Hiking boots are critical to your comfort and performance on the trail, but this no longer means a stiff and burly model that will weigh you down. The trend is toward lighter materials that still offer decent support, and waterproof boots are the most popular by far (some are offered in a non-waterproof version for hiking in hot or dry climates). Our picks for the best hiking boots of 2023 below are broken down into three categories: lightweight boots for day hiking and fastpacking, midweight options that work well for most backpacking trips, and heavyweights for rough terrain or hauling a large load. For more information, see the comparison table and buying advice below the picks. If you prefer to go even lighter and faster, check out our article on the best hiking shoes.
- Best Overall Hiking Boot: Salomon X Ultra 4 Mid GTX
- Best Budget Hiking Boot: Merrell Moab 3 Mid WP
- Best Backpacking Boot for Rough Terrain: Salomon Quest 4 GTX
- Best Max-Cushioned Hiking Boot: Hoka Anacapa Mid GTX
- Best for Fast-and-Light Mountain Adventures: La Sportiva Ultra Raptor II
Best Overall Hiking Boot
Weight: 1 lb. 14 oz.
Waterproof: Yes (Gore-Tex)
What we like: Fast, light, flexible, and reasonably priced.
What we don’t: Thinner underfoot and less stable than the Salomon Quest 4 below.
Built like a trail running shoe but with added ankle support and protection, the Salomon X Ultra 4 Mid is our favorite all-around hiking boot for 2023. Updated last spring with a sleeker upper and revised chassis, the latest version of the boot offers an impressive combination of comfort and low weight—all while retaining solid toe protection, stability, and well-rounded traction. You also get Salomon build quality, which we’ve found tends to stand up to more abuse on the trail than other boots in this weight and price range. For fast-moving day hikers, lightweight backpackers, and even thru-hikers, we heartily recommend the X Ultra 4 Mid.
Naturally, there are a few compromises that come with the X Ultra’s lightweight construction. The most significant is the lack of underfoot protection, which is thinner than the burly Salomon Quest 4 and max-cushioned Hoka Anacapa below. In addition, the X Ultra is fairly flexible and doesn’t sit as high on the ankle as the Quest, so it isn’t as supportive over technical terrain or when carrying a heavy pack. However, it beats out other ultralight options like the Altra Lone Peak in durability, protection, and support. And a final bonus: The X Ultra is one of the few lightweight designs that is made in wide sizes... Read in-depth review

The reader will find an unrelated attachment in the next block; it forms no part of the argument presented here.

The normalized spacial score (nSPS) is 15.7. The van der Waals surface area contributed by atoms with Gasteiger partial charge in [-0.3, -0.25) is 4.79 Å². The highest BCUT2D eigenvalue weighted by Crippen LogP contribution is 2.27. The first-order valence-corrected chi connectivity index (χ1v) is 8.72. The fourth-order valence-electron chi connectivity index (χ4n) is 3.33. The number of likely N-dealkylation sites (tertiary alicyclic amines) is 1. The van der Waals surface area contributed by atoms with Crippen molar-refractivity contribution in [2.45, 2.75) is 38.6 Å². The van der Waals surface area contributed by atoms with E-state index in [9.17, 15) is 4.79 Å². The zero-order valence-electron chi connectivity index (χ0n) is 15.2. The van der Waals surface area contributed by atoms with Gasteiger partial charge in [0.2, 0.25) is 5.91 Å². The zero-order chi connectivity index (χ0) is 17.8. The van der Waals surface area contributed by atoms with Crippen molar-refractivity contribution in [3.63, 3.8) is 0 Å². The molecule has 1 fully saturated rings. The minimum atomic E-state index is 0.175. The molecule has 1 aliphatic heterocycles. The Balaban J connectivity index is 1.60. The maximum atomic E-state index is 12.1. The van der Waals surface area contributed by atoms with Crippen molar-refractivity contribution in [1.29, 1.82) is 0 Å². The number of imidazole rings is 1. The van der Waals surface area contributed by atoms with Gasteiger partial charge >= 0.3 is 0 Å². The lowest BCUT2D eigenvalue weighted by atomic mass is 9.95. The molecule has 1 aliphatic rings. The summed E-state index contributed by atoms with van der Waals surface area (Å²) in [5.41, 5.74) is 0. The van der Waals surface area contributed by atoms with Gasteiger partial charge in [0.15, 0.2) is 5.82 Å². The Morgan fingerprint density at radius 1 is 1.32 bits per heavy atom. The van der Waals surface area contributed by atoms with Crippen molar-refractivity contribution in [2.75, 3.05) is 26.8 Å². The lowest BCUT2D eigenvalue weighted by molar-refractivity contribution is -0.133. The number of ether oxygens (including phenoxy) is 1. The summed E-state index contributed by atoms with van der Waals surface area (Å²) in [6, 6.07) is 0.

See the Men's X Ultra 4 Mid GTX See the Women's X Ultra 4 Mid GTX
Best Budget Hiking Boot
Weight: 2 lb. 0.7 oz.
Waterproof: Yes (M Select DRY)
What we like: Standout price for a proven and extremely comfortable day hiking boot.
What we don’t: Lacks the nimble feel of many modern alternatives.
For day hikers and lightweight backpackers who stick mostly to maintained trails, our top value pick is the Merrell Moab 3. What makes this boot so popular is its foot-friendly, comfortable feel and reliable trail chops at such a reasonable price. For $145, you get great cushioning underfoot and around the collar, trusty Vibram outsoles, and Merrell’s in-house waterproof membrane (an upgraded Gore-Tex model is available for $165). The Moab was updated to the "3" last year, but they didn't fuss much with the proven design. Notable changes include greater use of recycled fabrics—including the mesh lining and laces—and slightly more aggressive traction.